The extracts have active ingredients in them, but they also add natural fragrances to the final product. Plus, it feels very glamorous to wash one’s hair in fennel fruit and horse chestnut seed extract.
My washing routine consists of a gentle shampoo followed by a hydrating mask once or twice a week. I style with a mousse on towel-dried hair and blow dry with a round brush.
Here are the Leonor Greyl products I use:
Bain Volumateur aux Algues is a volumizing shampoo for thin and limp hair. It has a detangling effect, so hair feels both clean and moisturized without the need for a conditioner. This is my main shampoo. I love the gentleness of the product. After a lifetime of using shampoo and conditioner, I appreciate the elegance of an all-in-one product and the simplicity only one bottle in the shower. The smell is delicate and vegetal and the texture is soft and delicious.
Shampooing au Miel is a gentle volumizing shampoo for all hair types. It comes in a stiff little bottle with a screw-on cap, sturdy enough for travel. The product looks and smells like the sort of clear bitter honey sold at farmer’s markets. It even has a honey-like texture, albeit without the stickiness. This shampoo is slightly more clarifying than the Bain Volumateur and adds lots of shine, though it is still perfectly gentle and hydrating.
Masque Fleurs de Jasmin is a nourishing treatment mask for thin, dry hair. It smells spicy and slightly floral and comes with a little spatula for hygienic application. I use this once or twice a week to soften my hair and make it more manageable. It adds sleekness to my hair, particularly when it feels rough after commuting in a polluted city or swimming all day at the beach. It does not deflate the volume created by the shampoo.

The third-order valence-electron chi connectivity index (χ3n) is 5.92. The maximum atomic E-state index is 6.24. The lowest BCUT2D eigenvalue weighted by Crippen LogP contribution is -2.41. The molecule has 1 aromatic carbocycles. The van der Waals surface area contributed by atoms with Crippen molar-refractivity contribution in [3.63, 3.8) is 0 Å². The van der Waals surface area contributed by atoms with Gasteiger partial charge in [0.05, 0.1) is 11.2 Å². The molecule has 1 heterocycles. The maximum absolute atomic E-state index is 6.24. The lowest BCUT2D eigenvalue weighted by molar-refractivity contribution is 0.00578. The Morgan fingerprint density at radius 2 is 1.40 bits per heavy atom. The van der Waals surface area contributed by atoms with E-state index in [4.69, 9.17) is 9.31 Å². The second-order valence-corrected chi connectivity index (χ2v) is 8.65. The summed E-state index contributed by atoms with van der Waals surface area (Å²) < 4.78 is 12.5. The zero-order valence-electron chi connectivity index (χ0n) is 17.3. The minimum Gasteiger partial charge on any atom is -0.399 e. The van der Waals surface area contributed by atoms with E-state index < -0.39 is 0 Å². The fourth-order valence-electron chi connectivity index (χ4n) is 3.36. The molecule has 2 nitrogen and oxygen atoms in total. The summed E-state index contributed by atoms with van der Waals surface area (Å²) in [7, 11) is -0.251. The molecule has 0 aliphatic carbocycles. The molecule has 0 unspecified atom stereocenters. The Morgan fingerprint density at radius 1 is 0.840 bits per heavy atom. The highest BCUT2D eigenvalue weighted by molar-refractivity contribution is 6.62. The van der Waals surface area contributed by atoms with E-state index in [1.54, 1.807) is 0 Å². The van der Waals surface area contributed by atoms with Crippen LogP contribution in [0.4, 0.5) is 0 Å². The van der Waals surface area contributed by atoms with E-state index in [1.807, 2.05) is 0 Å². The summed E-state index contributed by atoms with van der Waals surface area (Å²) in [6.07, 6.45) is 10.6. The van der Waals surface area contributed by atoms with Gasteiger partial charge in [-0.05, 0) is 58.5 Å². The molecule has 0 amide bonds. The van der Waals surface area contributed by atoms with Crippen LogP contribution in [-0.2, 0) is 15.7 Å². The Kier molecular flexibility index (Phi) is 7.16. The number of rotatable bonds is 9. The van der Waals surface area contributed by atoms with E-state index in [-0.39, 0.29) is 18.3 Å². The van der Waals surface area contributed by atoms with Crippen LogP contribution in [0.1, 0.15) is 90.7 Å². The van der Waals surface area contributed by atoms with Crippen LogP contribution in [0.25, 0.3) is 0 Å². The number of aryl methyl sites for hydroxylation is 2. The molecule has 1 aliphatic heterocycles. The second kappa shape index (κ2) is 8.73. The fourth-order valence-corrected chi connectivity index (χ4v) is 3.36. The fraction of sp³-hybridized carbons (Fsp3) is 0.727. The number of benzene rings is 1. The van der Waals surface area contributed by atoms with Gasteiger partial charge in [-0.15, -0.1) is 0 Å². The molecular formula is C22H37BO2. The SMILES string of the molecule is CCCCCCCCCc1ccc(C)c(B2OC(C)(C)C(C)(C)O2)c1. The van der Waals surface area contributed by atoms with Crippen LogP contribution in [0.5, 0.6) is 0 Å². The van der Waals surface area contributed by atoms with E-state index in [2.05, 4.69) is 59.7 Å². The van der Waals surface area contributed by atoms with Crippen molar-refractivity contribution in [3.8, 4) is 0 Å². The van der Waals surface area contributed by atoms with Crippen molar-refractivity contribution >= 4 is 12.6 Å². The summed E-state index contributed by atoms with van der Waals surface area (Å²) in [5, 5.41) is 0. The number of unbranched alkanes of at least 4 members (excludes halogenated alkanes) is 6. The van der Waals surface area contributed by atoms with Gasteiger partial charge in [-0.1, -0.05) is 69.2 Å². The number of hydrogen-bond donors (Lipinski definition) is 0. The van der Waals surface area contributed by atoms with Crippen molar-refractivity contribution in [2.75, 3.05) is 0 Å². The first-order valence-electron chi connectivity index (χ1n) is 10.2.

Mousse au Lotus Volumatrice is an alcohol-free styling mousse with UVA/UVB solar protection. It is very smooth and rich with no visible bubbles and applies evenly through damp or dry hair. It smells slightly floral. I like it because it never gets crunchy or oily-looking and it’s impossible to over apply; it absorbs beautifully into the hair. I can also layer it depending on how big I want my hair that day. Also, the sun protection seems to be working so far, although vacation in drizzly Bretagne is not exactly the harshest solar exposure.
For me, the first step to accepting a part of myself that I have trouble with--like acne-prone skin, or eczema on my hands--is to do something to indulge that part of myself.
I create associations between pleasant experiences and said troublesome attribute to help me look at it with warmth and a sense of humor. Even just developing a hair routine and having a row of little bottles in my shower helps me accept and enjoy my rather tricky hair texture.
But good products also make a big difference.
Anyone have fine/thin hair like mine? What do you do to make it work for you?